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(15 Posts)
oneconfusedhusband Tue 05-Dec-17 20:20:23

Hi Everyone. Firstly I'm really sorry to intrude on what I appreciate is a woman's / mum's space. I'm just a decent guy, married with kids, who is struggling and in need of some help.

Really, the issue is that my wife does not see any issue hanging out with other guys (both single and married), and I'm not sure if I am justified in feeling it is unfair / inappropriate / disrespectful. I am no saint, but am a total family guy and I would just think it inappropriate and uncomfortable for me to go for one on one drinks or for a meal with another woman, and I don't. By contrast, she does this quite regularly, often repeatedly. Sometimes she'll tell me, sometimes she won't.

I have talked to her and explained how it makes me feel and been apologetic that I don't want to be possessive but it has had almost no effect. I am sure these are work related (not stuff she has to do for work, but people known through work) and innocent, but it's more that she doesn't seem to care how it makes me feel. Maybe her view is that I'm being unreasonable or too old fashioned (I know I am old fashioned, I believe in the dignity of marriage enormously).

I don't know. I'd love some perspectives of women here. Perhaps I'm being controlling and unreasonable to even raise it, given I have no reason to doubt it's anything other than totally innocent.


mindutopia Tue 05-Dec-17 21:00:10

I think the context here is important. Who are these guys? How does she know them? How long has she known them? Why are they meeting up? Where? etc.

My husband and I have a pretty typical family life. We don't go out much with friends (no time, no childcare), not out partying or doing anything ridiculous, etc. But we certainly both have friends or work colleagues of the opposite sex that we might meet up with for drinks or dinner from time to time. More often than not, we would also meet up with their partners or as a group of friends because we go out so infrequently that we need to kill a few birds with the same stone because it won't happen again for a bit. In my husband's case, he works in a very male-dominated field and doesn't have many female work colleagues, but a few times a year he is away at a work event and will go out for a big night out with a bunch of people he knows in his field (the majority are men, but several would be women). Because it's like a big trade event, it's not like he's out completely alone, but definitely he has drinks and hangs out and stays up late with other women. He also has several good female friends from uni and he might meet up with one of them for dinner on occasion if he happens to be in their part of the country (none live near to us). The difference is, these are friends and long-standing work colleagues. The friends I know well myself (they came to our wedding, have come to stay with us for the weekend, we've been away for weekends with them and their partners, etc.) and the work colleagues I'm always introduced to when I come to the trade events as well (we run a family business, mostly him, but I work many of these events too). So it's nothing secretive, nothing that's ever been hidden from me, they seem like lovely people, even though we don't always hang out or meet up together with them as a couple (as often one of us has to go home with the children). Similarly, I have several male colleagues or old friends who I might meet up with if I was traveling or we were at a work conference together or sometimes we go out to lunch if they are at my office for any reason. Again, they don't live near us (most of my work colleagues are female) and I don't see them often, but my husband knows who they are, it's not secretive, we have kids and it would be weird and inconvenient for both of us to go meet up with them as we'd need a babysitter, etc.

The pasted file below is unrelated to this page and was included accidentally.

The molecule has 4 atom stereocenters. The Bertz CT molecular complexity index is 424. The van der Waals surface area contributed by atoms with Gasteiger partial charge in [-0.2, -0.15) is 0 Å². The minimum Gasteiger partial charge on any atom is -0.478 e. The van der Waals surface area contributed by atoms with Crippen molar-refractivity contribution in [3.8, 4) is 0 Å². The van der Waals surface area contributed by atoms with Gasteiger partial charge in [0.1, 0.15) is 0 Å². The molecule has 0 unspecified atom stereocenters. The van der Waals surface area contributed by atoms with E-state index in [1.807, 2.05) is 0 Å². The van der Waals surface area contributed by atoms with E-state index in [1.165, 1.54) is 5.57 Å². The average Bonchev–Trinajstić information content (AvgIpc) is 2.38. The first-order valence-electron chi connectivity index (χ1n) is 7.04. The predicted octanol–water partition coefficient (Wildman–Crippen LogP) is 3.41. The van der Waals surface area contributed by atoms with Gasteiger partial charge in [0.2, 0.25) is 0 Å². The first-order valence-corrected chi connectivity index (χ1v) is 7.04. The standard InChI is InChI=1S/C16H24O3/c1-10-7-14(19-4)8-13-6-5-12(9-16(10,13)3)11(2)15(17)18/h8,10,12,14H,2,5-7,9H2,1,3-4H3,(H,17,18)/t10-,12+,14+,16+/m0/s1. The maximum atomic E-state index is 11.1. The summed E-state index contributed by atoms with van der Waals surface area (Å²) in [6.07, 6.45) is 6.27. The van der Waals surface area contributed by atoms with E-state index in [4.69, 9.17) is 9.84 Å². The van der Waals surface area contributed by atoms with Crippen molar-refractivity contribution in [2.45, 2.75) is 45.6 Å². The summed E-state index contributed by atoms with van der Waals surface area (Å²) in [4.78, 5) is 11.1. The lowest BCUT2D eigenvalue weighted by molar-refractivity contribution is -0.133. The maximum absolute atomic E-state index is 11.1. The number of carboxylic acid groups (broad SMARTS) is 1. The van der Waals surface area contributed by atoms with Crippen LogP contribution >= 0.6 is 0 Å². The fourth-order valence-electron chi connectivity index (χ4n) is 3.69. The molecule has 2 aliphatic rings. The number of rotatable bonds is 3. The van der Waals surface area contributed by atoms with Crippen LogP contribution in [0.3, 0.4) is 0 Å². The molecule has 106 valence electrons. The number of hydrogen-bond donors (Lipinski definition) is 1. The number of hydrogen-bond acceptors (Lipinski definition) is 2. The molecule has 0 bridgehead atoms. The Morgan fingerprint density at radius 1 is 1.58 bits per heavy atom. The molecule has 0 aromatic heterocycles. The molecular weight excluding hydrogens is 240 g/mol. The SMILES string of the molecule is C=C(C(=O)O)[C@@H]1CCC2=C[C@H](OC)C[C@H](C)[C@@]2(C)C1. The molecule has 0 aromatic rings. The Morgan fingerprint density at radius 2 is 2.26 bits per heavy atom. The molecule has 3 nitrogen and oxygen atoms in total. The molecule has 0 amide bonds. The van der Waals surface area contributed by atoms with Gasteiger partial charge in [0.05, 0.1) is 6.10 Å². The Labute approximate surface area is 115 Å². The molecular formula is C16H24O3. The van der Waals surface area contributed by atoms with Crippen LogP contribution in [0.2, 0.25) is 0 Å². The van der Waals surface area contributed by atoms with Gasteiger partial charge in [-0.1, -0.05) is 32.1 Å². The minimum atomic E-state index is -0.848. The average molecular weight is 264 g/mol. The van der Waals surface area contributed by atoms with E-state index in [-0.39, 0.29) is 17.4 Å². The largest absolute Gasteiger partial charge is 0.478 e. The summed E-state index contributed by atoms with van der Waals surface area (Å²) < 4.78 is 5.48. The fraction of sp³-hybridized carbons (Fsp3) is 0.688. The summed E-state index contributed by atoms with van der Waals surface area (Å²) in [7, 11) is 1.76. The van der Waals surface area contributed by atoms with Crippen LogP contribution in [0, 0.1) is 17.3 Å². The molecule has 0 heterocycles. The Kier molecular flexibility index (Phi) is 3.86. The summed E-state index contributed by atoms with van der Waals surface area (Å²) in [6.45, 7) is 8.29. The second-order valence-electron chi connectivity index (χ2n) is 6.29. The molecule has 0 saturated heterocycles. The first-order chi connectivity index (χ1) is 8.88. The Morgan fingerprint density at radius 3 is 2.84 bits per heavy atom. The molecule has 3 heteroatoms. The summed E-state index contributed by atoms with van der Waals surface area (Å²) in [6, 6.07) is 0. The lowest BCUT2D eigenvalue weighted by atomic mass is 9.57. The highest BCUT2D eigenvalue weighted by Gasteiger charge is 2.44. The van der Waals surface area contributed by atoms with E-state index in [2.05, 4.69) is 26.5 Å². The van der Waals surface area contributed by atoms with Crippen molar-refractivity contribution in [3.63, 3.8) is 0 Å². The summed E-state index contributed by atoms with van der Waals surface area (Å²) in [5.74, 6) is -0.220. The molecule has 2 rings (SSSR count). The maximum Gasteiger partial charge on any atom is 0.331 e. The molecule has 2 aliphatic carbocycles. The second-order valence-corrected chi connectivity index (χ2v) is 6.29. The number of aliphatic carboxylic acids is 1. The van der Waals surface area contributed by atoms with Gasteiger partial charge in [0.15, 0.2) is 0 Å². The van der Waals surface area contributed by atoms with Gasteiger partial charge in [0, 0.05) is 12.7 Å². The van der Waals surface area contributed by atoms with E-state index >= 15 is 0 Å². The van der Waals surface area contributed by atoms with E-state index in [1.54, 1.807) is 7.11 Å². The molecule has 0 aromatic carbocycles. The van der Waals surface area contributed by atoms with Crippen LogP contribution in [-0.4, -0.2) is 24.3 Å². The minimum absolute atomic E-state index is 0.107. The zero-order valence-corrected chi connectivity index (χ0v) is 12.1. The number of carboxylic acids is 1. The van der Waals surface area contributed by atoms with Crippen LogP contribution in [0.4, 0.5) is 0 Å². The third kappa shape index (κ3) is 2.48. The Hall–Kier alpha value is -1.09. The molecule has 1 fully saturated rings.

But the difference is we both know about who the other is friends with. It's not a secret. There are really obvious, sensible reasons why we are socialising with these people (very old, good friends we've known for years, work colleagues we are meeting to talk over a project with at a conference, holiday parties, etc.). It's all above board. It sounds like from what you said that you don't even really know who these guys are. That's odd. You shouldn't be keeping secrets from each other. I suspect either you're right and she is having relationships that are too emotionally or physically close to these other guys, along the lines of an emotional affair. Or they are normal working relationships that she feels she has to hide from you because you are overreacting about something really ordinary. It's hard to know for sure without understanding the context, who these people are, how and where they are meeting, how often, etc.

MrsBertBibby Tue 05-Dec-17 21:38:35

You're being a controlling disrespectful that.


Chippyway Tue 05-Dec-17 21:44:41

I’m what mumsnet class as the uncool girlfriend

My partner has female friends
I have male friends

I wouldn’t be happy if he was going out with one of them for drinks and a meal. Nope not at all. Even more so if he was hiding it!!! Why lie about it?

It’s not being controlling. It’s about respect! If his attitude was “I know you’re upset about it but I don’t care I’m gunna do it anyway” that’d just make it ten times worse as well.

Why would I want my partner doing something date like with another woman??